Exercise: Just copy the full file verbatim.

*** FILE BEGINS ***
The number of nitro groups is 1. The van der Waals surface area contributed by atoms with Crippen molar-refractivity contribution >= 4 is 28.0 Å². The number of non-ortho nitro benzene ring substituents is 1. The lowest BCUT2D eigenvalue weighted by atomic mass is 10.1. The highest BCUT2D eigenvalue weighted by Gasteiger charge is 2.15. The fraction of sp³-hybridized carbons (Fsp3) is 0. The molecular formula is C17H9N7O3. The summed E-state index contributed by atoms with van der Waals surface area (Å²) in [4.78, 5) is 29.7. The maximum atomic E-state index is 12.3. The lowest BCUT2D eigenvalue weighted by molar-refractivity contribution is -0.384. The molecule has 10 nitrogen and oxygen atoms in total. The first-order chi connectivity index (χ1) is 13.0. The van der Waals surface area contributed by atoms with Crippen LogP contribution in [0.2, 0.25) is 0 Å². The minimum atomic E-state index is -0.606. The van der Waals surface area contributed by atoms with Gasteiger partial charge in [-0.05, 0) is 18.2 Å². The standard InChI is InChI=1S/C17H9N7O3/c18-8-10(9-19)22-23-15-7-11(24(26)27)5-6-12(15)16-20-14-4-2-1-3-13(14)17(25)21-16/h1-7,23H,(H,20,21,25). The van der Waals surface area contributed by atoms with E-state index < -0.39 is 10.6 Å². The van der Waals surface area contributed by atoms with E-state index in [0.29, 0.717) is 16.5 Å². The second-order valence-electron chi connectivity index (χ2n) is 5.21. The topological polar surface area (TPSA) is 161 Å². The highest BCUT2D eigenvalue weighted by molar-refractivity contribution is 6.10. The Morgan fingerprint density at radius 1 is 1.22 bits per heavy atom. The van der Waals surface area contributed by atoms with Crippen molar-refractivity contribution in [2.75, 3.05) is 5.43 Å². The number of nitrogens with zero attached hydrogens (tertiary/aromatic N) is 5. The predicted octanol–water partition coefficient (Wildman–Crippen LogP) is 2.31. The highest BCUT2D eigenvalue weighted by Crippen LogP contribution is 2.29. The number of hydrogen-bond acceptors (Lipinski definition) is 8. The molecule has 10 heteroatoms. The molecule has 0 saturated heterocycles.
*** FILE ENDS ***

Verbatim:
The number of nitro groups is 1. The van der Waals surface area contributed by atoms with Crippen molar-refractivity contribution >= 4 is 28.0 Å². The number of non-ortho nitro benzene ring substituents is 1. The lowest BCUT2D eigenvalue weighted by atomic mass is 10.1. The highest BCUT2D eigenvalue weighted by Gasteiger charge is 2.15. The fraction of sp³-hybridized carbons (Fsp3) is 0. The molecular formula is C17H9N7O3. The summed E-state index contributed by atoms with van der Waals surface area (Å²) in [4.78, 5) is 29.7. The maximum atomic E-state index is 12.3. The lowest BCUT2D eigenvalue weighted by molar-refractivity contribution is -0.384. The molecule has 10 nitrogen and oxygen atoms in total. The first-order chi connectivity index (χ1) is 13.0. The van der Waals surface area contributed by atoms with Crippen LogP contribution in [0.2, 0.25) is 0 Å². The minimum atomic E-state index is -0.606. The van der Waals surface area contributed by atoms with Gasteiger partial charge in [-0.05, 0) is 18.2 Å². The standard InChI is InChI=1S/C17H9N7O3/c18-8-10(9-19)22-23-15-7-11(24(26)27)5-6-12(15)16-20-14-4-2-1-3-13(14)17(25)21-16/h1-7,23H,(H,20,21,25). The van der Waals surface area contributed by atoms with E-state index < -0.39 is 10.6 Å². The van der Waals surface area contributed by atoms with E-state index in [0.29, 0.717) is 16.5 Å². The second-order valence-electron chi connectivity index (χ2n) is 5.21. The topological polar surface area (TPSA) is 161 Å². The highest BCUT2D eigenvalue weighted by molar-refractivity contribution is 6.10. The Morgan fingerprint density at radius 1 is 1.22 bits per heavy atom. The van der Waals surface area contributed by atoms with Crippen molar-refractivity contribution in [2.75, 3.05) is 5.43 Å². The number of nitrogens with zero attached hydrogens (tertiary/aromatic N) is 5. The predicted octanol–water partition coefficient (Wildman–Crippen LogP) is 2.31. The highest BCUT2D eigenvalue weighted by Crippen LogP contribution is 2.29. The number of hydrogen-bond acceptors (Lipinski definition) is 8. The molecule has 10 heteroatoms. The molecule has 0 saturated heterocycles.